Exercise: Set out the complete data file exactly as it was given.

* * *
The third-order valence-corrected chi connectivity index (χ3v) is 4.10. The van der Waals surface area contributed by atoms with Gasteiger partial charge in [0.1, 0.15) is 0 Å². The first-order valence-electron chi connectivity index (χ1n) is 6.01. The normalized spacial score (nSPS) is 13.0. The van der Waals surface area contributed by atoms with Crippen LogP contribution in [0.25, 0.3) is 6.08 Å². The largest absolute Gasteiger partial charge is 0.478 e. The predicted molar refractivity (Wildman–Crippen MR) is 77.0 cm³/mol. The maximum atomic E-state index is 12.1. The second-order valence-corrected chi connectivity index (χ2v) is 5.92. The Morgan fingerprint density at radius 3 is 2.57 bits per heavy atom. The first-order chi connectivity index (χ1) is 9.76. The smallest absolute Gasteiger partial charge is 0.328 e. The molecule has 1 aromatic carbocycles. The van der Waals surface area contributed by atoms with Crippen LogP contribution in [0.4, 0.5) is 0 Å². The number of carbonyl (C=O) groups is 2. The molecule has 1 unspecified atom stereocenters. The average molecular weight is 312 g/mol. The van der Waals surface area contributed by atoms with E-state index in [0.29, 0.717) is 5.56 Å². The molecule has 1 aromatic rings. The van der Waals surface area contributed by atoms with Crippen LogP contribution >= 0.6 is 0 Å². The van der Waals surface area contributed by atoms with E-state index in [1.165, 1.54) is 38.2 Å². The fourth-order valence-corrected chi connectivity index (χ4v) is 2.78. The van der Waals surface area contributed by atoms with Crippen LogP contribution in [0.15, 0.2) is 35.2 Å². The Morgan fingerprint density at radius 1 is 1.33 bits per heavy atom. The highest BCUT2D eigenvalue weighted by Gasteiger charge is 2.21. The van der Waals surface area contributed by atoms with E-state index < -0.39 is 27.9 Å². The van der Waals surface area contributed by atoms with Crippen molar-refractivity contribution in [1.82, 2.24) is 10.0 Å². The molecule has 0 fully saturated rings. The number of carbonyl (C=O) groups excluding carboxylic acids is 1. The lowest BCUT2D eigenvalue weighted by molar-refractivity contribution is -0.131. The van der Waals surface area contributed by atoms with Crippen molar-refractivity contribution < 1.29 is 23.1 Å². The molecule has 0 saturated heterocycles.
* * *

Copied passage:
The third-order valence-corrected chi connectivity index (χ3v) is 4.10. The van der Waals surface area contributed by atoms with Gasteiger partial charge in [0.1, 0.15) is 0 Å². The first-order valence-electron chi connectivity index (χ1n) is 6.01. The normalized spacial score (nSPS) is 13.0. The van der Waals surface area contributed by atoms with Crippen LogP contribution in [0.25, 0.3) is 6.08 Å². The largest absolute Gasteiger partial charge is 0.478 e. The predicted molar refractivity (Wildman–Crippen MR) is 77.0 cm³/mol. The maximum atomic E-state index is 12.1. The second-order valence-corrected chi connectivity index (χ2v) is 5.92. The Morgan fingerprint density at radius 3 is 2.57 bits per heavy atom. The first-order chi connectivity index (χ1) is 9.76. The smallest absolute Gasteiger partial charge is 0.328 e. The molecule has 1 aromatic carbocycles. The van der Waals surface area contributed by atoms with Crippen LogP contribution in [0.4, 0.5) is 0 Å². The number of carbonyl (C=O) groups is 2. The molecule has 1 unspecified atom stereocenters. The average molecular weight is 312 g/mol. The van der Waals surface area contributed by atoms with E-state index in [0.29, 0.717) is 5.56 Å². The molecule has 1 aromatic rings. The van der Waals surface area contributed by atoms with Crippen LogP contribution >= 0.6 is 0 Å². The van der Waals surface area contributed by atoms with E-state index in [1.165, 1.54) is 38.2 Å². The fourth-order valence-corrected chi connectivity index (χ4v) is 2.78. The van der Waals surface area contributed by atoms with Crippen LogP contribution in [0.15, 0.2) is 35.2 Å². The Morgan fingerprint density at radius 1 is 1.33 bits per heavy atom. The highest BCUT2D eigenvalue weighted by Gasteiger charge is 2.21. The van der Waals surface area contributed by atoms with E-state index < -0.39 is 27.9 Å². The van der Waals surface area contributed by atoms with Crippen molar-refractivity contribution in [1.82, 2.24) is 10.0 Å². The molecule has 0 fully saturated rings. The number of carbonyl (C=O) groups excluding carboxylic acids is 1. The lowest BCUT2D eigenvalue weighted by molar-refractivity contribution is -0.131. The van der Waals surface area contributed by atoms with Crippen molar-refractivity contribution < 1.29 is 23.1 Å². The molecule has 0 saturated heterocycles.